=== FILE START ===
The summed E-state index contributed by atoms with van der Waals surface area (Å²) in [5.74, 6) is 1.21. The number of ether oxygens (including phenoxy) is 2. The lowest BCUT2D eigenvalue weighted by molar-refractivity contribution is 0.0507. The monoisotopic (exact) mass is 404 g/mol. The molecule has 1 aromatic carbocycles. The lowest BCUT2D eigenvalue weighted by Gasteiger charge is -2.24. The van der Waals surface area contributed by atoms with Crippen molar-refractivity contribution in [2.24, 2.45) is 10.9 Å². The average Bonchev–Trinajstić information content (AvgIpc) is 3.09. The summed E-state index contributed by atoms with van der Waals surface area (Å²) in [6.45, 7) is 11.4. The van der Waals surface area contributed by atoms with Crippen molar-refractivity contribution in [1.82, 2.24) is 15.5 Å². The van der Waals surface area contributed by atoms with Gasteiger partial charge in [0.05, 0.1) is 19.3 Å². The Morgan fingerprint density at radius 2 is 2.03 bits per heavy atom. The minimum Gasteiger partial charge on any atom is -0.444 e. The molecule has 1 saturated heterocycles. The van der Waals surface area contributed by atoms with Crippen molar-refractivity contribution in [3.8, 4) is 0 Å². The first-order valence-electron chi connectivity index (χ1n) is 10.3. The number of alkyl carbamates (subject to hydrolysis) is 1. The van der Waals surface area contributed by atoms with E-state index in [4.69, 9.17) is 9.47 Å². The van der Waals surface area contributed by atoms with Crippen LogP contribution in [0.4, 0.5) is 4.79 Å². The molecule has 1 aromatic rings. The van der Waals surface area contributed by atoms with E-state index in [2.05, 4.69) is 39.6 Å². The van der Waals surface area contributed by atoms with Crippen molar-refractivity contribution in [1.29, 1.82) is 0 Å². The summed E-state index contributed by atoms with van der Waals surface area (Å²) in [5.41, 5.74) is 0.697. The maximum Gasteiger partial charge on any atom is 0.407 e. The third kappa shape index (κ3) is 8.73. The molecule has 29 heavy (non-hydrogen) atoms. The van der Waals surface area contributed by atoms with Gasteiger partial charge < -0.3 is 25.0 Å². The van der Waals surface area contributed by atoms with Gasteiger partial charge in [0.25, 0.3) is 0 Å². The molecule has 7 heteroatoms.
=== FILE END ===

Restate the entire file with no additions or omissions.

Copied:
The summed E-state index contributed by atoms with van der Waals surface area (Å²) in [5.74, 6) is 1.21. The number of ether oxygens (including phenoxy) is 2. The lowest BCUT2D eigenvalue weighted by molar-refractivity contribution is 0.0507. The monoisotopic (exact) mass is 404 g/mol. The molecule has 1 aromatic carbocycles. The lowest BCUT2D eigenvalue weighted by Gasteiger charge is -2.24. The van der Waals surface area contributed by atoms with Crippen molar-refractivity contribution in [2.24, 2.45) is 10.9 Å². The average Bonchev–Trinajstić information content (AvgIpc) is 3.09. The summed E-state index contributed by atoms with van der Waals surface area (Å²) in [6.45, 7) is 11.4. The van der Waals surface area contributed by atoms with Crippen molar-refractivity contribution in [1.82, 2.24) is 15.5 Å². The van der Waals surface area contributed by atoms with Gasteiger partial charge in [0.05, 0.1) is 19.3 Å². The Morgan fingerprint density at radius 2 is 2.03 bits per heavy atom. The minimum Gasteiger partial charge on any atom is -0.444 e. The molecule has 1 saturated heterocycles. The van der Waals surface area contributed by atoms with Crippen molar-refractivity contribution in [3.8, 4) is 0 Å². The first-order valence-electron chi connectivity index (χ1n) is 10.3. The number of alkyl carbamates (subject to hydrolysis) is 1. The van der Waals surface area contributed by atoms with E-state index in [4.69, 9.17) is 9.47 Å². The van der Waals surface area contributed by atoms with Crippen LogP contribution in [0.4, 0.5) is 4.79 Å². The molecule has 1 aromatic rings. The van der Waals surface area contributed by atoms with E-state index in [2.05, 4.69) is 39.6 Å². The van der Waals surface area contributed by atoms with Crippen molar-refractivity contribution in [1.29, 1.82) is 0 Å². The summed E-state index contributed by atoms with van der Waals surface area (Å²) in [5.41, 5.74) is 0.697. The maximum Gasteiger partial charge on any atom is 0.407 e. The third kappa shape index (κ3) is 8.73. The molecule has 29 heavy (non-hydrogen) atoms. The van der Waals surface area contributed by atoms with Gasteiger partial charge < -0.3 is 25.0 Å². The van der Waals surface area contributed by atoms with Gasteiger partial charge in [0.25, 0.3) is 0 Å². The molecule has 7 heteroatoms.